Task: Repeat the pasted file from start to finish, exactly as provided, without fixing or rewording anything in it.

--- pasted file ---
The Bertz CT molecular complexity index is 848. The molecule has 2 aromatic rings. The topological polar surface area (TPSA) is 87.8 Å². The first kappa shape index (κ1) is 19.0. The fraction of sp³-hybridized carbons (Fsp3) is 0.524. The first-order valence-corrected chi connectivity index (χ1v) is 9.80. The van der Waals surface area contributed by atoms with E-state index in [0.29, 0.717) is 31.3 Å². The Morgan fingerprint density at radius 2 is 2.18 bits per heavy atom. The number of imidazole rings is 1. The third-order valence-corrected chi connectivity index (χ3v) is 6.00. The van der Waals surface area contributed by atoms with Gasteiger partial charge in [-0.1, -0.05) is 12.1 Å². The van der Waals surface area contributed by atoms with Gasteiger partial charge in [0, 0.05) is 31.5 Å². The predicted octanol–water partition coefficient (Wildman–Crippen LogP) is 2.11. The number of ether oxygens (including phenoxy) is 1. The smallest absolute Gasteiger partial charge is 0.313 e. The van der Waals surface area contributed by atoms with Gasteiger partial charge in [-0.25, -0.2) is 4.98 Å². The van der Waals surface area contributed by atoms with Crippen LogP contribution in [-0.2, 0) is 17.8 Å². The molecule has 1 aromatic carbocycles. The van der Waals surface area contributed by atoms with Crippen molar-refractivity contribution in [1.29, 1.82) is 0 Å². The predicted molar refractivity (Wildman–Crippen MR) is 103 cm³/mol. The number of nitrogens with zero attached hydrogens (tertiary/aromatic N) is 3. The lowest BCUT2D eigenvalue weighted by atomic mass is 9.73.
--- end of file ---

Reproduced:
The Bertz CT molecular complexity index is 848. The molecule has 2 aromatic rings. The topological polar surface area (TPSA) is 87.8 Å². The first kappa shape index (κ1) is 19.0. The fraction of sp³-hybridized carbons (Fsp3) is 0.524. The first-order valence-corrected chi connectivity index (χ1v) is 9.80. The van der Waals surface area contributed by atoms with E-state index in [0.29, 0.717) is 31.3 Å². The Morgan fingerprint density at radius 2 is 2.18 bits per heavy atom. The number of imidazole rings is 1. The third-order valence-corrected chi connectivity index (χ3v) is 6.00. The van der Waals surface area contributed by atoms with Gasteiger partial charge in [-0.1, -0.05) is 12.1 Å². The van der Waals surface area contributed by atoms with Gasteiger partial charge in [0, 0.05) is 31.5 Å². The predicted octanol–water partition coefficient (Wildman–Crippen LogP) is 2.11. The number of ether oxygens (including phenoxy) is 1. The smallest absolute Gasteiger partial charge is 0.313 e. The van der Waals surface area contributed by atoms with Gasteiger partial charge in [-0.25, -0.2) is 4.98 Å². The van der Waals surface area contributed by atoms with Crippen LogP contribution in [-0.2, 0) is 17.8 Å². The molecule has 1 aromatic carbocycles. The van der Waals surface area contributed by atoms with Crippen molar-refractivity contribution in [1.29, 1.82) is 0 Å². The predicted molar refractivity (Wildman–Crippen MR) is 103 cm³/mol. The number of nitrogens with zero attached hydrogens (tertiary/aromatic N) is 3. The lowest BCUT2D eigenvalue weighted by atomic mass is 9.73.